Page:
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Belmont Graduate Student Co-Founds ‘Teach for Ecuador’

Juan Pablo Martinez, a current graduate student in Belmont’s organizational leadership and communication program, is one of five co-founders of Teach for Ecuador, a nonprofit that seeks to create a movement of agents of change committed to expanding quality education and opportunities for all Ecuadorian children. Martinez created the organization as an opportunity to give back to his country–and to prove that where you were born does not have to define your abilities, talents or outcomes.

“In my country, the place where you were born defines which opportunities you will have,” Martinez said. “I simply could not live with that. I had the blessing of being born to a family that prioritized my education over anything. Founding Teach for Ecuador is a way to give back to the society what life gave me.”

Juan Pablo Martinez Head Shot

Juan Pablo Martinez, co-founder of Teach for Ecuador

Utilizing a two-part model for services, the organization’s Fellowship Program provides an opportunity to the country’s brightest and most promising individuals from Ecuador’s best universities and workplaces. These fellows serve as full time teachers in low-income communities with some of the nation’s most under-resourced schools. This experience, Martinez said, benefits both the fellows and the community around them. “Our fellows get exposed to the grassroots realities of Ecuador’s education system and begin to cultivate the knowledge, skills and mindsets necessary to attain positions of leadership and identify their role in building a larger movement for equity in education,” he said.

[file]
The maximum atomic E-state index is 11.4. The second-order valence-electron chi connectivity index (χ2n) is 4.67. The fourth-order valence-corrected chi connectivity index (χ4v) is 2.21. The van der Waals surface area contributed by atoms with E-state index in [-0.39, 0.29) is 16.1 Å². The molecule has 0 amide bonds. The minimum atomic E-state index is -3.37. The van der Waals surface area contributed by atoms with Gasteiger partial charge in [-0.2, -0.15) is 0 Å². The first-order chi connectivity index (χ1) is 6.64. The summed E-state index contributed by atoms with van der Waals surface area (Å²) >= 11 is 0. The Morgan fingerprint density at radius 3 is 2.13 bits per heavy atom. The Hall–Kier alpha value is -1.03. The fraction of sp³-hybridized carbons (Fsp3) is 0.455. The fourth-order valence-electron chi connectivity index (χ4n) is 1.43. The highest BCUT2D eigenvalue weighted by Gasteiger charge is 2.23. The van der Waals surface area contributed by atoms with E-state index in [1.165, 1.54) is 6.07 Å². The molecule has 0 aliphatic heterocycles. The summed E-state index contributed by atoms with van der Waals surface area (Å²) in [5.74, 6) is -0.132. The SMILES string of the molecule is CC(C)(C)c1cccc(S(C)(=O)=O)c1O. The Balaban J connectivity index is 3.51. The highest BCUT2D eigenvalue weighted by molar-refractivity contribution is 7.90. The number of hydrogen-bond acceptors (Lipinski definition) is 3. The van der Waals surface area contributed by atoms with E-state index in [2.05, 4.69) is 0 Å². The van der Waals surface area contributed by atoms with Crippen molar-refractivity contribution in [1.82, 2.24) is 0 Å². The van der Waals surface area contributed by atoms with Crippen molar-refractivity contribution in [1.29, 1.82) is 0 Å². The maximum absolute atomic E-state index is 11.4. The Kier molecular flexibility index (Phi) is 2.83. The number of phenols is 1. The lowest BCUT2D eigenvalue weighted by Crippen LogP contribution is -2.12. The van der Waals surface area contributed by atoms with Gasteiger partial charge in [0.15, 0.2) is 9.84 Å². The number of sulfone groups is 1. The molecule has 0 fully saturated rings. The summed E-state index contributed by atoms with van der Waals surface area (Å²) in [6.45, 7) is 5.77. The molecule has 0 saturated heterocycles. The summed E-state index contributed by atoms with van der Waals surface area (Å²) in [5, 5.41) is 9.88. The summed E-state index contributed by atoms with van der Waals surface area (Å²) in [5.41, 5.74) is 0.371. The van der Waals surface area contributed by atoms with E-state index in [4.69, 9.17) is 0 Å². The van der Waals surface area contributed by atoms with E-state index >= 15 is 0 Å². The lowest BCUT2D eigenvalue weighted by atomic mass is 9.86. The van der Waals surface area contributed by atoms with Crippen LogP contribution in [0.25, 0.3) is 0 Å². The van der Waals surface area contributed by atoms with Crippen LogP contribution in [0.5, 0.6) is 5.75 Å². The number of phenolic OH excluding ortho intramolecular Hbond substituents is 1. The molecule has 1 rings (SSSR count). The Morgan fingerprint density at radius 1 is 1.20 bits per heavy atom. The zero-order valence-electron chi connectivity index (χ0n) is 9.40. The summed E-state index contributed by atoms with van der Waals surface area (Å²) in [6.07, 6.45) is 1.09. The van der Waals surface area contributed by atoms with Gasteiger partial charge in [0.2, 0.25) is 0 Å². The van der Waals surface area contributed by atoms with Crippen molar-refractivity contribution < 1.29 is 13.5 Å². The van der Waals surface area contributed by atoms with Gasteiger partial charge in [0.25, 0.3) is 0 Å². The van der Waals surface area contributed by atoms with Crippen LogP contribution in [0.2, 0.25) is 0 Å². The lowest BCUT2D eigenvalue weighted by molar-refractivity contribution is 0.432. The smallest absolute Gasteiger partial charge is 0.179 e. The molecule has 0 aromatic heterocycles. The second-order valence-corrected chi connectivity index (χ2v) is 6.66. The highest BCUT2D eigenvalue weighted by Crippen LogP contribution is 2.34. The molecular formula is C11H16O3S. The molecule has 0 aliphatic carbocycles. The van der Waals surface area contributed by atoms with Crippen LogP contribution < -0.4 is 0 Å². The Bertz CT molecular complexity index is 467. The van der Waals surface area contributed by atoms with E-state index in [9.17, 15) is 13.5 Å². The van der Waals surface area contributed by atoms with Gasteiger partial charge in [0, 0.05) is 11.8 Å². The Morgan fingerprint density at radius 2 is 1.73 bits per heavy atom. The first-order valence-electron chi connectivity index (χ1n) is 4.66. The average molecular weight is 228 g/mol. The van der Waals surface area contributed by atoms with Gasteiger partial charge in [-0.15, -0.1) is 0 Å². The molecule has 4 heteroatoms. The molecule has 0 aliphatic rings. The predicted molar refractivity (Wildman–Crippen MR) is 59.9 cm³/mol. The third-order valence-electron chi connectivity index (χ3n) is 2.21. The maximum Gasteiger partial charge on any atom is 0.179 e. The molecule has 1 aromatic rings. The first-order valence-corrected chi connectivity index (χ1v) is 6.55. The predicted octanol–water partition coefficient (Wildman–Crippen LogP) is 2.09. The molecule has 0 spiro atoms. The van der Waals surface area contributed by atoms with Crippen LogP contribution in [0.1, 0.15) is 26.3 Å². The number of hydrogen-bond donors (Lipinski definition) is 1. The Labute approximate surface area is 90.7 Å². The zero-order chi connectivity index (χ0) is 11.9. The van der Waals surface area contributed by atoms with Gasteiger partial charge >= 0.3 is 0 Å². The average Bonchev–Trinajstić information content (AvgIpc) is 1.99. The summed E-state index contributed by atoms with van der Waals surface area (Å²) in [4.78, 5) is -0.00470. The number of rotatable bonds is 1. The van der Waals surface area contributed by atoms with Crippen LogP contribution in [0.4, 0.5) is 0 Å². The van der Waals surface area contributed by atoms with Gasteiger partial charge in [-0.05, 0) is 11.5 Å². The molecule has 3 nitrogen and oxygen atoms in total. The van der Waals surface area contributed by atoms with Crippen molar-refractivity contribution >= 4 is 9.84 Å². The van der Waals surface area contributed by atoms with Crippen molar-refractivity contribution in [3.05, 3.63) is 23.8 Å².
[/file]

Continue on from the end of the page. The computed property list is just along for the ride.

Beyond their experiences as fellows, Martinez and his team support the leaders in their efforts to become advocates for change. Working in many positions within the education system as well as within the ecosystem surrounding Ecuador’s education, these fellows share a collective purpose towards nation-wide educational equity. “Together, we are working to build a broad people’s movement for educational equity that will accelerate progress toward the day when all children in Ecuador have the opportunity to attain an excellent education so that we, as a nation, can find our light and true potential,” Martinez said.

Martinez said the choice to attend Belmont’s master’s of education in organizational leadership and communication program was an easy one, particularly in light of the complexity that surrounds the work he does. “All sectors and organizations need leaders of excellence,” he said. “Belmont’s program will allow me to inspire and prepare professionals and organizations to undertake these responsibilities.”

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